Forever Cousins is tribally specific. Both, the author and illustrator, are Native. The story is set in the present day. It can--and should be--read year-round (not confined to a heritage month or day). It is getting a 'highly recommended' label from me, but my enthusiasm for the book is much more than a 'highly recommended' label conveys. With this story and the note, Goodluck and Nelson give teachers or parents information that they can carry with them when they close this book and choose another one that features Native people. They see us as people who live in a city or on a reservation. They can see us as people whose identities and lives as Native people are central to who we are, and who share the same sorts of joys and fears that kids of other cultures do, too. 

Forever Cousins is one of the best books I've read. I'm delighted to read it, to write about it, and to recommend it to everyone.

Monday, August 15, 2022

Debbie--have you seen YOSSEL'S JOURNEY by Kathryn Lasky?

A reader emailed to ask if I've seen Yossel's Journey by Kathryn Lasky. Published by Charlesbridge, it is due out in September of 2022. Here's what I've found so far (I don't have the book but will look for it:) 

Here's the book description from the book's page at Charlesbridge:
When Yossel’s family flees anti-Jewish pogroms in Russia and immigrates to the American Southwest, he worries about making a new home and new friends.

In his family's new store next to the Navajo reservation, Yossel watches their neighbors pass through. He learns lots of words, but he's still too afraid and lonely to try talking to anyone. Making new friends is hard, especially when all your jokes are in a different language. 

A historical picture book about the power of cross-cultural friendships and the joy of finding out the true meaning of home.

The description centers one family but makes no mention of the Navajo child Yossel becomes friends with. His name is Thomas. The story is from Yossel's point of view but I wish the description from Charlesbridge didn't leave out Thomas's name. It is a missed opportunity to nudge readers from the amorphous image of Native people that they likely hold. 

I see reviews from Publishers Weekly and from Kirkus. Both are mostly favorable but these lines stand out. The reviewer at Publisher's Weekly said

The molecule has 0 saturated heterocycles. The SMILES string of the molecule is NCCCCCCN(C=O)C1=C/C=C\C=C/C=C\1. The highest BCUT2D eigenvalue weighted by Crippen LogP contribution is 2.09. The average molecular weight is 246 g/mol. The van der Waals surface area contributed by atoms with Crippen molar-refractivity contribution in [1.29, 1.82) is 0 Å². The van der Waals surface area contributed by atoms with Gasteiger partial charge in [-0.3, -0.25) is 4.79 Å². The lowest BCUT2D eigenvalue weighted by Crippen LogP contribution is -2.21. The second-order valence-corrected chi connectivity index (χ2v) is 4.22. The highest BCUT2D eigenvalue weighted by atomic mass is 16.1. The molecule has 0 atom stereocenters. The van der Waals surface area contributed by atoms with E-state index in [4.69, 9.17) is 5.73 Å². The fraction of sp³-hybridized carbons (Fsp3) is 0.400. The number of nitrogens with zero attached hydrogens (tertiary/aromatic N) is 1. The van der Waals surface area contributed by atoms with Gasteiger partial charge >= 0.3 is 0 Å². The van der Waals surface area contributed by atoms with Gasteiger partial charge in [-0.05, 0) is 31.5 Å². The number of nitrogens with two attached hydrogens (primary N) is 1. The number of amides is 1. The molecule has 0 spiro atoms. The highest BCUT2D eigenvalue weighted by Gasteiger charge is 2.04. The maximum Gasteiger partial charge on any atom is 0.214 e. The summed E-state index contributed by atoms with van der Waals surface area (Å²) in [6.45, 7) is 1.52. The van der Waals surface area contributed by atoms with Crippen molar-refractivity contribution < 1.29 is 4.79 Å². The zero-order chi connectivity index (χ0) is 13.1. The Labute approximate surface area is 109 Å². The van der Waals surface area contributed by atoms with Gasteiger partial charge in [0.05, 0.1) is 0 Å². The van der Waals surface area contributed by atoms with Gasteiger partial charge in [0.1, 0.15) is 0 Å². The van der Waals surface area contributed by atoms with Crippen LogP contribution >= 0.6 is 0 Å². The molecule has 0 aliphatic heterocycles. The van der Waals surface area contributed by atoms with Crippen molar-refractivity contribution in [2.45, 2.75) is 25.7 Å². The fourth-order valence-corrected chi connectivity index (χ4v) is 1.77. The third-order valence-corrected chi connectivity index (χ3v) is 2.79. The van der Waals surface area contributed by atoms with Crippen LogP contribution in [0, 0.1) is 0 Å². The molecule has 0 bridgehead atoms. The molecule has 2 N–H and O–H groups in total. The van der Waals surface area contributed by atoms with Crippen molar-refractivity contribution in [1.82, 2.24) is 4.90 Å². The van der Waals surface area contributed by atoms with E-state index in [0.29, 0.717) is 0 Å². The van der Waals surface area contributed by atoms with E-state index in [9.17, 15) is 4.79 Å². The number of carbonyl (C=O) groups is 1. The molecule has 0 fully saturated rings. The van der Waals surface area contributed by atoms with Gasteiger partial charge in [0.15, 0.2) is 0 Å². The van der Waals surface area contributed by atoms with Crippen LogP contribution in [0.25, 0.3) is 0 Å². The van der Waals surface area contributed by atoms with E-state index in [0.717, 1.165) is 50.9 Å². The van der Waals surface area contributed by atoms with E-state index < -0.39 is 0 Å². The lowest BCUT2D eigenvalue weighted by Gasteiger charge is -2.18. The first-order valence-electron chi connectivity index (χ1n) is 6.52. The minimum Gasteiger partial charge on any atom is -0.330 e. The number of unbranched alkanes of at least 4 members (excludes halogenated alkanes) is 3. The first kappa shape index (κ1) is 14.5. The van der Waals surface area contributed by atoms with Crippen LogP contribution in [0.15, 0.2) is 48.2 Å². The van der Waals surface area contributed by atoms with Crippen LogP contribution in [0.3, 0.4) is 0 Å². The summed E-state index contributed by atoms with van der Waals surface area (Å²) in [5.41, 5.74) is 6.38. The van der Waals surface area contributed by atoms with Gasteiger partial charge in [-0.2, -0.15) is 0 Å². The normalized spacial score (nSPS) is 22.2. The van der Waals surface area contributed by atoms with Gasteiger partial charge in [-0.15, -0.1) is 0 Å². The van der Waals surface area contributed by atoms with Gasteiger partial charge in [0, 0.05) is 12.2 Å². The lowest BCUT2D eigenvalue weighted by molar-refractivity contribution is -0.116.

"An author's note and further reading conclude but elide discussion of the government's displacement of Navajo people." 
The reviewer at Kirkus said 
"Given Yossel's history as someone forced to flee his home due to ethnic violence, it's a surprise to see none of the parallel story for Thomas (during roughly the time of the forced deportation of the Navajo by the U.S. government). Instead this is a pleasing, sun-drenched tale of friendship in a new place." 
Over on the Charlesbridge page you can see some interior pages and a review from the Jewish Book Council that tells us the story doesn't have "heavy-handed statements about brotherhood." I'm glad to know it doesn't do that! I've reviewed some of those historical friendship stories and have yet to read one that works. 

One of the interior pages tells us that Yossel and his family are going "near a Navajo Indian Reservation. It is called Two Red Hills." a reservation called "Two Red Hills." Is that a real place? I'm going to talk to Navajo friends and colleagues about that. I know for certain that Jewish people had stores on reservations, so, that part of Lasky's story is based on fact. But is there a Two Red Hills reservation? Editing on August 17 to say that I got a copy of the book and that the author's note states the location is fictional. I added the quote and strike thru at the start of this paragraph today when I got a copy of the book.  

I'm glad to see reviewers noting the omission of Navajo history. As noted, the story is from Yossel's point of view and it likely seems clunky to try to work the Navajo history into the story itself, but I think the reviewers are correct in pointing out the problems of leaving out Navajo history when the entire story is launched due to persecution of a family that ends up on homelands of the Navajo Nation and its people. 

I'll see if I can order the book from a local library and I'll be back with a review.